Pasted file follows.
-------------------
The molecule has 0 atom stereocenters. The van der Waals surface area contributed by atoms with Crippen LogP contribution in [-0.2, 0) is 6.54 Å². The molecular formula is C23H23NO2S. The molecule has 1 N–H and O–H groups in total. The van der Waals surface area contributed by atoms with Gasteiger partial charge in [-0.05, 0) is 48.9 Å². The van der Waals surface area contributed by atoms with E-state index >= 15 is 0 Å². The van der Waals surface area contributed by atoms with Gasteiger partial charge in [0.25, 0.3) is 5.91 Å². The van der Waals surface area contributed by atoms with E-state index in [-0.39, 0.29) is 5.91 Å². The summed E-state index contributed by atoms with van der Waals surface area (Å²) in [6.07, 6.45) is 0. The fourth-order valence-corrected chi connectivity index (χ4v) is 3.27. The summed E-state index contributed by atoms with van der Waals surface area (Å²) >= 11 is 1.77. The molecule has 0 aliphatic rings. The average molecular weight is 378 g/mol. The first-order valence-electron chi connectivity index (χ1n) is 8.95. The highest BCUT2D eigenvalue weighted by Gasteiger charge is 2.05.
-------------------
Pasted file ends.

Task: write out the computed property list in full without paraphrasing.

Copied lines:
The molecule has 0 atom stereocenters. The van der Waals surface area contributed by atoms with Crippen LogP contribution in [-0.2, 0) is 6.54 Å². The molecular formula is C23H23NO2S. The molecule has 1 N–H and O–H groups in total. The van der Waals surface area contributed by atoms with Gasteiger partial charge in [-0.05, 0) is 48.9 Å². The van der Waals surface area contributed by atoms with E-state index >= 15 is 0 Å². The van der Waals surface area contributed by atoms with Gasteiger partial charge in [0.25, 0.3) is 5.91 Å². The van der Waals surface area contributed by atoms with E-state index in [-0.39, 0.29) is 5.91 Å². The summed E-state index contributed by atoms with van der Waals surface area (Å²) in [6.07, 6.45) is 0. The fourth-order valence-corrected chi connectivity index (χ4v) is 3.27. The summed E-state index contributed by atoms with van der Waals surface area (Å²) >= 11 is 1.77. The molecule has 0 aliphatic rings. The average molecular weight is 378 g/mol. The first-order valence-electron chi connectivity index (χ1n) is 8.95. The highest BCUT2D eigenvalue weighted by Gasteiger charge is 2.05.